• By the way, you can take a look at WoW emualtor WCell or Ultima Online emulator RunUO. Both games have many spells and have nice solutions to this. – Kikaimaru Jul 11 '13 at 12:15

I'd like to preface by saying that you can make things less complicated but you cannot eliminate complexity. If you have N distinct types of spells, then somewhere in your code there has to be N functions (or one giant function with N parts, but that's hard to read). In this sense, your two approaches are more or less equally complicated, so it's not too big of a deal.

What your examples show however is the Open/Closed Principle: your class design should be open for extension but closed for modification. What this means is that, when you want to add new stuff, you should be able to just add new code, and modify existing code as little as possible. This both makes it easy to extend functionality, and hard to break existing functionality.

In this sense the first approach is better. With the first approach, adding a new spell is done by creating a new class, which is isolated from the existing classes, minimising the chance that you'll accidentally break existing code. With the second approach, you'll need to modify the CastSpell function, which contains code relating to all the other spells, increasing the chance of accidentally breaking something.

Having said that, your examples are not fully clear-cut, and there are a few other issues:

• A lot of classes is better than a big function that does a lot of things, but you can use multiple classes or functions with your second approach too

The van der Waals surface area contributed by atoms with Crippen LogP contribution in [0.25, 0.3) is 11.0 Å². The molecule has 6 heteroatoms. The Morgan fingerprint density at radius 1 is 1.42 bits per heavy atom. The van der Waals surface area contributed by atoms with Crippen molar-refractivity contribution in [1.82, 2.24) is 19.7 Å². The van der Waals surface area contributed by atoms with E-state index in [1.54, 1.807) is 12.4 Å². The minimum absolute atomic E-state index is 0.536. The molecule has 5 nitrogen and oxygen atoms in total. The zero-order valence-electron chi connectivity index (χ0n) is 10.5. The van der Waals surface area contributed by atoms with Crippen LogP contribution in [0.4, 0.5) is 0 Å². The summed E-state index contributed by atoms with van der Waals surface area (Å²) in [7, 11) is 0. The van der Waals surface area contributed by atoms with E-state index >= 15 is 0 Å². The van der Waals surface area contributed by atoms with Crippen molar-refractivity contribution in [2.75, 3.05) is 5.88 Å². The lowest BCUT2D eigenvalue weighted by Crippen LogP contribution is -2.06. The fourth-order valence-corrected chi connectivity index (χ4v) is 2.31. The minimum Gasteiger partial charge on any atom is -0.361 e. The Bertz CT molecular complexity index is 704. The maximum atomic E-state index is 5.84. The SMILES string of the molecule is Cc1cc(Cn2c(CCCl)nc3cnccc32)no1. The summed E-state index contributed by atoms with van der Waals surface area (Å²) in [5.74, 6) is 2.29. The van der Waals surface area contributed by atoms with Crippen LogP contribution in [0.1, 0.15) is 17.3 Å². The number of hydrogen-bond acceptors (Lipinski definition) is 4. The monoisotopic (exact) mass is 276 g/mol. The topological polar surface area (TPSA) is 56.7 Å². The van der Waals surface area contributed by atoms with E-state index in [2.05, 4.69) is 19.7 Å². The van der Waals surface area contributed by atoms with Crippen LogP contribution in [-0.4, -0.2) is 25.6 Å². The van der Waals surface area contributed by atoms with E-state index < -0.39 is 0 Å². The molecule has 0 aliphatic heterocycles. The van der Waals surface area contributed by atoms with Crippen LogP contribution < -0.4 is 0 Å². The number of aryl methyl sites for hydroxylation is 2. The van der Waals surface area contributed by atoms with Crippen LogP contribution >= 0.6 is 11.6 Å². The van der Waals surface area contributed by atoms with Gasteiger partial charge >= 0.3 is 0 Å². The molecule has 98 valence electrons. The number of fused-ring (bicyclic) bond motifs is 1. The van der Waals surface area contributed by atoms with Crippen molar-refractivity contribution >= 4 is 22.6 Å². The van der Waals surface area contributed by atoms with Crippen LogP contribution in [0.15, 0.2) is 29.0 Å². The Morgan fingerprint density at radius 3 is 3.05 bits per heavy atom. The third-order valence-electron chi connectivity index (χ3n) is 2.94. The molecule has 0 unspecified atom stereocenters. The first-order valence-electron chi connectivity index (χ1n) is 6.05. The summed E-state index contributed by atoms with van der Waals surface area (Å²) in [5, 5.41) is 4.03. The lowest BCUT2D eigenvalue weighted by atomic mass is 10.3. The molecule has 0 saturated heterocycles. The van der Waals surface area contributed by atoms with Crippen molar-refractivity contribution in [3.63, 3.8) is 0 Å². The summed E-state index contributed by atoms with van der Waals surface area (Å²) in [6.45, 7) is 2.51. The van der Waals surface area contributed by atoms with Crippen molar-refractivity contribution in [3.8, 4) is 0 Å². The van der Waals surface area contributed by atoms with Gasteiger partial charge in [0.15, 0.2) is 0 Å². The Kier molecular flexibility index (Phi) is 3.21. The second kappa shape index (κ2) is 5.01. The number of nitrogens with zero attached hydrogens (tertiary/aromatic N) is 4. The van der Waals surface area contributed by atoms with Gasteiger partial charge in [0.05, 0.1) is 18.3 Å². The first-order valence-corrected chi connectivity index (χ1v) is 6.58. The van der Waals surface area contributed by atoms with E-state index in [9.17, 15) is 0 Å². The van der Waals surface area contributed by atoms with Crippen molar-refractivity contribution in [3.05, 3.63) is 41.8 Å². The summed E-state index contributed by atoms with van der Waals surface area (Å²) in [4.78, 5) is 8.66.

• Loading parameters is not dependent on approaches; you can parameterise different spells with the first approach too
• Thank you for opinion, adding new stuff was on my mind also. Generally I felt that first is better, but wanted to ask professionals :P to be sure. And I know loading is possible in first, but in my opinion is a bit harder. – Kmaczek Jul 11 '13 at 11:31

I would definately go for option 1.

Why:

You could load all the different spells from an xml file / database procedurally. This would need to be a list with spell names, possible targets, damage / heal, cast time etc.

You will only have to write the logic only once using inheritance like:

determining if you can actually target the passed parameter targets with this spell, check the mana cost, check the player level starting the render loop, calculating the position in the world, taking hp from the enemy player etc. So I think this means you do not have to write each spell manually, just the class. (If you use C# you can use .tt files to generate lots of classes autimaticly. Maybe java has an equivalent?)

You can combine / chain spells and effects this way. You can execute spell B when spell A is done. for example, when fireball (spell A) hits an enemy, next, set him on fire (spell B).

You can use these spells also in combination with applied effects, like poison, fatigue, etc.

When you have ingame items like scrolls and weapons you can link the spell execution to the use of this weapon. This will separate all the logic nicely.

Having constructors with lots of parameters can get quite confusing.

• Brilliant! I forgot that I can inherit... – Kmaczek Jul 11 '13 at 11:24
• Although this can work, I would suggest including a few classes for spells. I don't mean one for every spell (that would be way too much overkill) but a few classes that extend a ISpell interface like "Buff", "AreaOfEffect", etc. By using these classes you don't have to worry as much about the logic errors that can be introduced with loading external files or using generic parameters. Using those classes with the above solution would probably work well enough to fit your needs. – Benjamin Danger Johnson Jul 11 '13 at 16:36
• I wasn't sarcastic :P I'm not that advanced as u think, I rly forgot. – Kmaczek Jul 11 '13 at 21:14